I’ve been procrastinating on this review because, really, what could I possibly say about this book that hasn’t already been said eighty million times? One of the ways I choose what book to read next is simply by searching for “list of classic books” and then I just pick one I’m missing. This one had been on my classics radar for a while, because I’m pretty sure everyone in the world but me read this one in high school.
Spoilers are in the summary.
Scout Finch and her brother, Jem, live in a small town in 1930’s Alabama with their father, Atticus, and housekeeper, Calpurnia. A neighbor, Dill, joins them in the summers and the trio spend their time outdoors, thinking up ways to lure the mysterious Boo Radley outside. One day, Scout and Jem learn that Atticus, a lawyer, will be representing Tom Robinson, a black man accused of raping and assaulting a white woman. Scout and Jem are harassed at school because of this, and their aunt eventually comes to live with them to help keep tomboy Scout out of trouble. The trial comes and goes (in an emotional scene that had me cheering for Atticus and furious at everyone else in the courtroom) and Tom, even though Atticus proves his innocence, is convicted of the crime.
Later on, Tom tries to escape jail but is shot and killed. Scout, Jem, and Dill are affected in various ways by the trial and learn important lessons. Slowly, life in Maycomb is returning to normal. However, Bob Ewell, the accuser’s father and the one who actually assaulted her, is still furious with Atticus for publicly shaming him. He attacks Scout and Jem on their way home from a Halloween play. Boo Radley rescues the children, though Jem gets a broken arm, and kills Bob Ewell. Scout walks Boo back home after the Sheriff says, “There’s black boy dead for no reason, and the man responsible for it’s dead. Let the dead bury the dead this time, Mr. Finch.” Atticus reads a book to Scout until she falls asleep and spends the night watching over Jem.
I appreciated the simplicity of the language. It felt like I was reading a story in the hot, humid South. The story flowed perfectly with Lee’s writing style; it was straightforward and charming yet never boring. I think the simplicity is what made the message so powerful.
I'm just going to assume that people who don’t like this book (if you can believe that) were probably forced to read it. I know some also think the characters were a little one-dimensional. I understand that argument, but don’t completely buy it. Sure, Atticus was a perfect, can-do-no-wrong father figure, but I don’t think it made him unbelievable. He had the weight of the world - or at least Alabama - on his shoulders. He had to hold himself at a high standard, especially for his children.
Scout was my favorite, with her tomboy tendencies and polite back-talking. I loved that I could read from the perspective of a child and not want to skim over her thoughts. Once, she referred to waiting as “two eternities later,” or something similar, and I laughed out loud. One character I wanted to see more of was Tom. His main appearance was in the courtroom and Atticus’ speech on Tom’s behalf there broke my heart, so naturally I wasn’t satisfied. But because it’s Scout’s story and she was so young, Tom was only there to be an innocent - a mockingbird.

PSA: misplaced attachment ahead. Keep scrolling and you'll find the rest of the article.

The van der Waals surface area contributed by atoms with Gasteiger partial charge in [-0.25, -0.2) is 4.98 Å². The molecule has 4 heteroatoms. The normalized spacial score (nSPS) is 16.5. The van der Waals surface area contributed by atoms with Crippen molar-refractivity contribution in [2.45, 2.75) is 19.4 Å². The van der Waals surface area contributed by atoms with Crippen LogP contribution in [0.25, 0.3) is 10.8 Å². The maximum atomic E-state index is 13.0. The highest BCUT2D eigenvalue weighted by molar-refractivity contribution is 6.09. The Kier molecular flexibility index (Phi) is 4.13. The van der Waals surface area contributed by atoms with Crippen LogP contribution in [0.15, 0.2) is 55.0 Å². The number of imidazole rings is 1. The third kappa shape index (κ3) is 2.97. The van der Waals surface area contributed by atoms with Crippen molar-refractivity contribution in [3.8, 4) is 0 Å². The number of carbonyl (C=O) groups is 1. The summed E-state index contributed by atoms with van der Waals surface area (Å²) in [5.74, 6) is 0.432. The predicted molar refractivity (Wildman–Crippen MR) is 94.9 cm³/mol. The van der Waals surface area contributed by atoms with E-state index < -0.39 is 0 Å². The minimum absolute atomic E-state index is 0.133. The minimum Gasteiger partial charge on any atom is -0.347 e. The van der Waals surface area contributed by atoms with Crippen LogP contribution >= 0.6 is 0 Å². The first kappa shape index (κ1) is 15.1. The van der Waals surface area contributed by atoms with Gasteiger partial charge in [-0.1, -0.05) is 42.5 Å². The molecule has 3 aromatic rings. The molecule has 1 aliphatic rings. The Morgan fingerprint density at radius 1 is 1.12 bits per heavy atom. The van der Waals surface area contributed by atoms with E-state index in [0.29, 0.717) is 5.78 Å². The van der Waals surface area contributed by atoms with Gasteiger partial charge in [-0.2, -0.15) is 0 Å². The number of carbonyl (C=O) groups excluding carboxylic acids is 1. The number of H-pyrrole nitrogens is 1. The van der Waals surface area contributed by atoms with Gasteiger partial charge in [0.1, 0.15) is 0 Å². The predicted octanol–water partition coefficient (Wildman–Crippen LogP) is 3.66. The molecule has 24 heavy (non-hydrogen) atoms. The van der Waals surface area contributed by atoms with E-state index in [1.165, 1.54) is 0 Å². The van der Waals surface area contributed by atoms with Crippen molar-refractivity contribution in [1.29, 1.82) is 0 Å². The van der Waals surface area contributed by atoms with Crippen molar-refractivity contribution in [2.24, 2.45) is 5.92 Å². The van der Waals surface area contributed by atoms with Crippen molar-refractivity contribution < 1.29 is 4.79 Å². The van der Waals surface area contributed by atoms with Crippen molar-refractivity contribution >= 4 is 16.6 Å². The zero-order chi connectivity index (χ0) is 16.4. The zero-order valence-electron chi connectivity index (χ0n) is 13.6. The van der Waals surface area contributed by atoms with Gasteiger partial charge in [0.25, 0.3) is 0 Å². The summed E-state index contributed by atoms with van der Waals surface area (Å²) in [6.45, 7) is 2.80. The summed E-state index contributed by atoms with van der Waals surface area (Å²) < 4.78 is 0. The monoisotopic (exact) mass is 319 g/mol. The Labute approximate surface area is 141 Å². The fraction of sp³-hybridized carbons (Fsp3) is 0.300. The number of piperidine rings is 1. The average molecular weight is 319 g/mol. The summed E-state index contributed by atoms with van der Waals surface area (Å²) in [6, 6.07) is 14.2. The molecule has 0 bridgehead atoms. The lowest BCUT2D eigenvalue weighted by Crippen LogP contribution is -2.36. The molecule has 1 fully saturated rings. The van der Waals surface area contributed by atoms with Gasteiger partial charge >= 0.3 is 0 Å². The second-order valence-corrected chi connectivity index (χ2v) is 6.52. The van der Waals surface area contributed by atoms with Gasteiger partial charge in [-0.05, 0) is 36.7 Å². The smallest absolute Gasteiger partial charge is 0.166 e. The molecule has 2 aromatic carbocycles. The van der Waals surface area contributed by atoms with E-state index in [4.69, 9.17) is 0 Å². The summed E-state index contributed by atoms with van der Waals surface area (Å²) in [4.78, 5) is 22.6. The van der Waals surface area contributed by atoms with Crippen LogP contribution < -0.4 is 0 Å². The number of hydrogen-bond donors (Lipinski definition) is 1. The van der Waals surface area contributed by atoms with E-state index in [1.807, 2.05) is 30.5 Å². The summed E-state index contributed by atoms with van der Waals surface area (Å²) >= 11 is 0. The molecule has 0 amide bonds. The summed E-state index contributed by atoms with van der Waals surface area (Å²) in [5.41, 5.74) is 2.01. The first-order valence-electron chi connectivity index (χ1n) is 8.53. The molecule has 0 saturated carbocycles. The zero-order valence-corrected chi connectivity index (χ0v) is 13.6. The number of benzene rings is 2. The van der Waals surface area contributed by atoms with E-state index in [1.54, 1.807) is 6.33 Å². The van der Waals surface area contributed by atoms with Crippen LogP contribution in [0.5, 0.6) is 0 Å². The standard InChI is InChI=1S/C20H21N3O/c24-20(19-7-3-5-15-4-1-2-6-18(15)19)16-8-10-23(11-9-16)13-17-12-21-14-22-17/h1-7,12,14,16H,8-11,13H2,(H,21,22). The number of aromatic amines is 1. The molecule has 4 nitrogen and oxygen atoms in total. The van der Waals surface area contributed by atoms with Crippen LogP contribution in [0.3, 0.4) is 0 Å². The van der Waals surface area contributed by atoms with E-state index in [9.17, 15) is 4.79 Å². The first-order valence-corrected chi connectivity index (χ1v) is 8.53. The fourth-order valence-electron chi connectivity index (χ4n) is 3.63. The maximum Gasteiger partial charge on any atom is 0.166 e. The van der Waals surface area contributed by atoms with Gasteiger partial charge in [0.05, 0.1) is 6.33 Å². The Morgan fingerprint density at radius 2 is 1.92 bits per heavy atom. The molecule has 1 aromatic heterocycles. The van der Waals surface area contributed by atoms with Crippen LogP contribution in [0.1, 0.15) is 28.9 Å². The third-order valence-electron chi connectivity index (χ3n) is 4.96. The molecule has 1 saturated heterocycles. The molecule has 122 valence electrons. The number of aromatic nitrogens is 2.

I would be remiss if I didn’t talk about the similarities in this fiction novel and our real world today. Normally I keep my views on polarizing topics off of social media, but I do want to make myself clear in this post. For the record, I don’t stay silent in real life as I believe that type of dialogue matters more than the internet. I discuss my views and show support of my beliefs; I simply don’t do it online. (Both are important, one is just my preferred method.) If you look at my Facebook, I post maybe 5 - 6 times a year. If I don’t reshare cute puppy videos, I’m not going to post statuses that make people I really don’t know comment out of anger.
Obviously, I realize To Kill a Mockingbird is fiction, but I don’t doubt that there have been thousands and thousands of cases in the last few decades alone that were influenced by racial prejudice. If your kitchen is on fire, you don’t run around the living room screaming “all rooms matter!” You aim the extinguisher right at the kitchen. Because THAT’S what matters. And right now black lives matter. Of course not all cops are bad people. I know several who truly embody service and I’m beyond thankful for that. It’s not lost on me that cops run toward gunshots and not away (just look at Dallas for an example). But we do have a system rigged against people of color, we do have institutionalized racism, and we do need to fix this.
To say “all lives matter” is true, but to say it in quick retaliation to “black lives matter” makes it a defense mechanism. If saying “black lives matter” makes you uncomfortable, stop and think about why. It should not be hard to say.
Following are a couple of quotes I most appreciated:
“People generally see what they look for, and hear what they listen for.”
“Shoot all the Bluejays you want, if you can hit ‘em. But remember it’s a sin to kill a Mockingbird.”
This was - duh - a 5 of 5 for me. It’s a classic, it’s charmingly written, and the message in it lives on. If you read it in school, read it again as an adult. If you haven’t read it yet, it’s a must.